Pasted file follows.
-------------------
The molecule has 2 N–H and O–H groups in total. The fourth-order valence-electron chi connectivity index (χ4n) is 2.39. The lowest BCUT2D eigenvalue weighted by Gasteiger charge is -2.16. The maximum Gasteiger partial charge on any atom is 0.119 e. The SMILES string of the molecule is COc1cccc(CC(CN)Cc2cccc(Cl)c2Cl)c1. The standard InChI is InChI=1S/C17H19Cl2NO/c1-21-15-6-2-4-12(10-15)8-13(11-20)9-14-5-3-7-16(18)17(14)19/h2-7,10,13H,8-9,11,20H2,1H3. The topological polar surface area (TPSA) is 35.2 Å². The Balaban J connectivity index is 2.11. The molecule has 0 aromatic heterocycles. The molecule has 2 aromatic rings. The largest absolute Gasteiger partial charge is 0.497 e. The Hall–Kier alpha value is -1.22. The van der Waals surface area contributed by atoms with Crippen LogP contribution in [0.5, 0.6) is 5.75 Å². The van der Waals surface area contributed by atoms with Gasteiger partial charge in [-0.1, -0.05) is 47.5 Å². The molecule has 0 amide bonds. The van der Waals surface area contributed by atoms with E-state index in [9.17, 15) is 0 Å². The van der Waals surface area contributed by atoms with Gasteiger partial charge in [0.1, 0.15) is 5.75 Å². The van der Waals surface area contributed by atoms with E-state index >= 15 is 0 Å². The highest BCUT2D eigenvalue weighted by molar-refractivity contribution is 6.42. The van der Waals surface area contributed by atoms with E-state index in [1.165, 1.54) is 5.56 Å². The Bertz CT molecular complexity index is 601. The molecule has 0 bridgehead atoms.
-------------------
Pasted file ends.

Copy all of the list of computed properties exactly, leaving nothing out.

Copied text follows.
The molecule has 2 N–H and O–H groups in total. The fourth-order valence-electron chi connectivity index (χ4n) is 2.39. The lowest BCUT2D eigenvalue weighted by Gasteiger charge is -2.16. The maximum Gasteiger partial charge on any atom is 0.119 e. The SMILES string of the molecule is COc1cccc(CC(CN)Cc2cccc(Cl)c2Cl)c1. The standard InChI is InChI=1S/C17H19Cl2NO/c1-21-15-6-2-4-12(10-15)8-13(11-20)9-14-5-3-7-16(18)17(14)19/h2-7,10,13H,8-9,11,20H2,1H3. The topological polar surface area (TPSA) is 35.2 Å². The Balaban J connectivity index is 2.11. The molecule has 0 aromatic heterocycles. The molecule has 2 aromatic rings. The largest absolute Gasteiger partial charge is 0.497 e. The Hall–Kier alpha value is -1.22. The van der Waals surface area contributed by atoms with Crippen LogP contribution in [0.5, 0.6) is 5.75 Å². The van der Waals surface area contributed by atoms with Gasteiger partial charge in [-0.1, -0.05) is 47.5 Å². The molecule has 0 amide bonds. The van der Waals surface area contributed by atoms with E-state index in [9.17, 15) is 0 Å². The van der Waals surface area contributed by atoms with Gasteiger partial charge in [0.1, 0.15) is 5.75 Å². The van der Waals surface area contributed by atoms with E-state index >= 15 is 0 Å². The highest BCUT2D eigenvalue weighted by molar-refractivity contribution is 6.42. The van der Waals surface area contributed by atoms with E-state index in [1.165, 1.54) is 5.56 Å². The Bertz CT molecular complexity index is 601. The molecule has 0 bridgehead atoms.